Leonids, 16.-17. November: The Leonid meteor shower, which is generated by grains of dust left by the comet Tempel-Tuttle, takes place annually from 6-30. November. The Leonids have a cyclonic peak about every 33 years, when hundreds of meteors can be seen every hour – as was last seen in 2001 – but this will be an average year of around 15 shooting stars per hour at its peak. An almost full moon will be a nuisance, but the Leonids are known to produce particularly bright falling stars that even bright moonlight cannot extinguish. The meteors seem to come from the constellation Leo.

Geminids, 13-14th centuries December: The Geminid meteor shower, which took place from 4th to 17th Taking place December is one of the best shooting star shows of the year. Produced from debris left behind by the asteroid 3200 Phaethon, discovered in 1982, the Geminids produce between 50 and 120 multicolored meteors per hour at their peak. A waxing moon at the summit will hide some, but they are so productive and bright that the 2021 show should be a good one. The meteors appear to be radiating from the constellation Gemini, but you can see them all over the sky.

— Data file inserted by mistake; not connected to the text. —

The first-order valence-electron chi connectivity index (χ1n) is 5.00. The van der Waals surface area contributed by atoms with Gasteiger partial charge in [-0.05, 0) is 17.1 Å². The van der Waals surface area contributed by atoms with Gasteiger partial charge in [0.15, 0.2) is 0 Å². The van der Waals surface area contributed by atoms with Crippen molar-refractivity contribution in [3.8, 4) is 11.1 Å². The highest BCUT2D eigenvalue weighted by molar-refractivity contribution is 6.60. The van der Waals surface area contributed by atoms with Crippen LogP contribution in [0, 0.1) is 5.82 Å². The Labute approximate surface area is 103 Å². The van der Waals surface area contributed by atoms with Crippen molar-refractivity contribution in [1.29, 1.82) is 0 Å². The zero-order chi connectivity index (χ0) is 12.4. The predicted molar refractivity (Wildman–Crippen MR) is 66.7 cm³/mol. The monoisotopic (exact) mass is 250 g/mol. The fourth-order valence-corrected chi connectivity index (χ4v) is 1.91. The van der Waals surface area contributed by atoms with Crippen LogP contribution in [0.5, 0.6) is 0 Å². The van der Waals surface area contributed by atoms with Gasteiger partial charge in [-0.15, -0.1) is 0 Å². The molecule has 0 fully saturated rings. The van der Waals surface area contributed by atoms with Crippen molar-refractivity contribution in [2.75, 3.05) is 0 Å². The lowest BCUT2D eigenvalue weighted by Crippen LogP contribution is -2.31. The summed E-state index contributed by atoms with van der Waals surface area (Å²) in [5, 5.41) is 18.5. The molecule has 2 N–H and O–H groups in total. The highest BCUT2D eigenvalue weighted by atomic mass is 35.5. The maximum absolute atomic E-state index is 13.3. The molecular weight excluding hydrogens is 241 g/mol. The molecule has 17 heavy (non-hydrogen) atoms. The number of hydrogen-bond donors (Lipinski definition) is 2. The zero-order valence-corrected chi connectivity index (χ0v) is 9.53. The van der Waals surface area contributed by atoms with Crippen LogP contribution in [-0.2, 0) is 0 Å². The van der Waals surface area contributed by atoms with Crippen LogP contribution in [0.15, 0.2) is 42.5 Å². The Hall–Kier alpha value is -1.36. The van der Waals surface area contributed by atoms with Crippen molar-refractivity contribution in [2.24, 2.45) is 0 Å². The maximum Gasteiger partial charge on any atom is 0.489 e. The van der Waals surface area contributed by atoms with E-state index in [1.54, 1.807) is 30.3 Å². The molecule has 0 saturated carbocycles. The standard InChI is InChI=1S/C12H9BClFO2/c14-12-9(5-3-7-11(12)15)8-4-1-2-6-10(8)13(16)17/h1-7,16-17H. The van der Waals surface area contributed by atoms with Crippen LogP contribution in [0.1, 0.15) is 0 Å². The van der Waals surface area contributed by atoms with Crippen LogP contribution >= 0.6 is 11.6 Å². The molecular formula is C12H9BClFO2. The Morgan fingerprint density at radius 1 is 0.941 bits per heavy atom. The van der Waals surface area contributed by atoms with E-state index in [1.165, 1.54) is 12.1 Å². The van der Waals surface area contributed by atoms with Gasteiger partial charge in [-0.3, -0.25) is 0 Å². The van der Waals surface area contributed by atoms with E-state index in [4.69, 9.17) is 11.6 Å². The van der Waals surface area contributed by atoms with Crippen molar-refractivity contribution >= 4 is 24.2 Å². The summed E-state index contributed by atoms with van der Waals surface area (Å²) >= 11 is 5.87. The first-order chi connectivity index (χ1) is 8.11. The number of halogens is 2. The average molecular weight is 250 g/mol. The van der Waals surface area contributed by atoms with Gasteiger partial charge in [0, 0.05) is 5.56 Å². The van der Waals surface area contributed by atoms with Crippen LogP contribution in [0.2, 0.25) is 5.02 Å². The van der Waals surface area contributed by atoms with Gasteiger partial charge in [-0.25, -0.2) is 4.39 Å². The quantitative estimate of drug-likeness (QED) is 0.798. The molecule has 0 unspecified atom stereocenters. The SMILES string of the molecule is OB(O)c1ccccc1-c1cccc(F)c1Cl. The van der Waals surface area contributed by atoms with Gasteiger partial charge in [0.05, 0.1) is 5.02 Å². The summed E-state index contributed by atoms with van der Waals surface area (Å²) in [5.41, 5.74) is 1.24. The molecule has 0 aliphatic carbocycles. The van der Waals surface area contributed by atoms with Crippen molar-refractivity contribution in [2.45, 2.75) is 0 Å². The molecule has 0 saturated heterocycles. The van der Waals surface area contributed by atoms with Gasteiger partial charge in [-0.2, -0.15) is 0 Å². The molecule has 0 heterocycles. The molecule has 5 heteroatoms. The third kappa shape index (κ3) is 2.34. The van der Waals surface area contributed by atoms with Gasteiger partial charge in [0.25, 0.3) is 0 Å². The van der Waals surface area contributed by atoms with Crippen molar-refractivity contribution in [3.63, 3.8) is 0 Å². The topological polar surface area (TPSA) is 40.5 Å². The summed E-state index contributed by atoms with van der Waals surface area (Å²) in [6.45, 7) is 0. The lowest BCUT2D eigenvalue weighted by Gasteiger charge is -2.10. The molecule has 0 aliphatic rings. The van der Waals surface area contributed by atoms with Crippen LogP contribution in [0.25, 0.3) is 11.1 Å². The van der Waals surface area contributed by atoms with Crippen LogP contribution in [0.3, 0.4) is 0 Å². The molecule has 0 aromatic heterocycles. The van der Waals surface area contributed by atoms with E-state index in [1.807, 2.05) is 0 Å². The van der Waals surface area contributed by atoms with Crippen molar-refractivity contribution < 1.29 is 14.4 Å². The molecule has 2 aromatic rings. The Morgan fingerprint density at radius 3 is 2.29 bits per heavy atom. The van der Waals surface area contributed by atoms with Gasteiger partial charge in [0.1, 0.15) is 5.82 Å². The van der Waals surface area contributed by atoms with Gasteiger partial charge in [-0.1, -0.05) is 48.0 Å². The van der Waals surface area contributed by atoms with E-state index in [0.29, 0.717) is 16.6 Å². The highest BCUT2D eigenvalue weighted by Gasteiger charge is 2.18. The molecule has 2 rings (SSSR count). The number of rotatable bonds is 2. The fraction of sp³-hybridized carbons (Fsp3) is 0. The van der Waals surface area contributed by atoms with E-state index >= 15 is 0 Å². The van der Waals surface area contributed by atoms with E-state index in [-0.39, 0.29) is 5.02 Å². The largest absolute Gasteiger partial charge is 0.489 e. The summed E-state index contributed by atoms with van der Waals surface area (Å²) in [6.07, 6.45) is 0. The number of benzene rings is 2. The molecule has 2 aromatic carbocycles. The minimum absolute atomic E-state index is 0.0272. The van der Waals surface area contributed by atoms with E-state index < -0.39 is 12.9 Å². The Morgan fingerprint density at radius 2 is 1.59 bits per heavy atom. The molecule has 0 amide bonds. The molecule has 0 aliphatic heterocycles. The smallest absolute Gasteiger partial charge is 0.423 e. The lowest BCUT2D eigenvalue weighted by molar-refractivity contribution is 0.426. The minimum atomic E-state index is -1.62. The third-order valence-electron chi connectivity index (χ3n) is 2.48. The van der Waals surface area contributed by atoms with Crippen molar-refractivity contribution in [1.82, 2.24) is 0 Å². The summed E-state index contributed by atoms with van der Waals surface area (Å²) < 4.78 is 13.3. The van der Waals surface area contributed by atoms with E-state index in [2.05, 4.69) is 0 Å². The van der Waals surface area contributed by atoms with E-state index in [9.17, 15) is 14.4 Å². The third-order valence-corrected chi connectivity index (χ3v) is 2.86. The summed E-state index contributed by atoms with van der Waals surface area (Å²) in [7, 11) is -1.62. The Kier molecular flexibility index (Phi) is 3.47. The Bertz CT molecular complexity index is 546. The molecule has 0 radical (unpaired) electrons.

Ursiden, December 21st: The Ursiden meteor shower runs from December 17th to 26th and always reaches its peak around the winter solstice. The Ursids are quite reluctant, delivering five or 10 meteors per hour, but on rare occasions can produce eruptions of 100 or more meteors per hour. The meteors seem to come from the Ursa Minor constellation.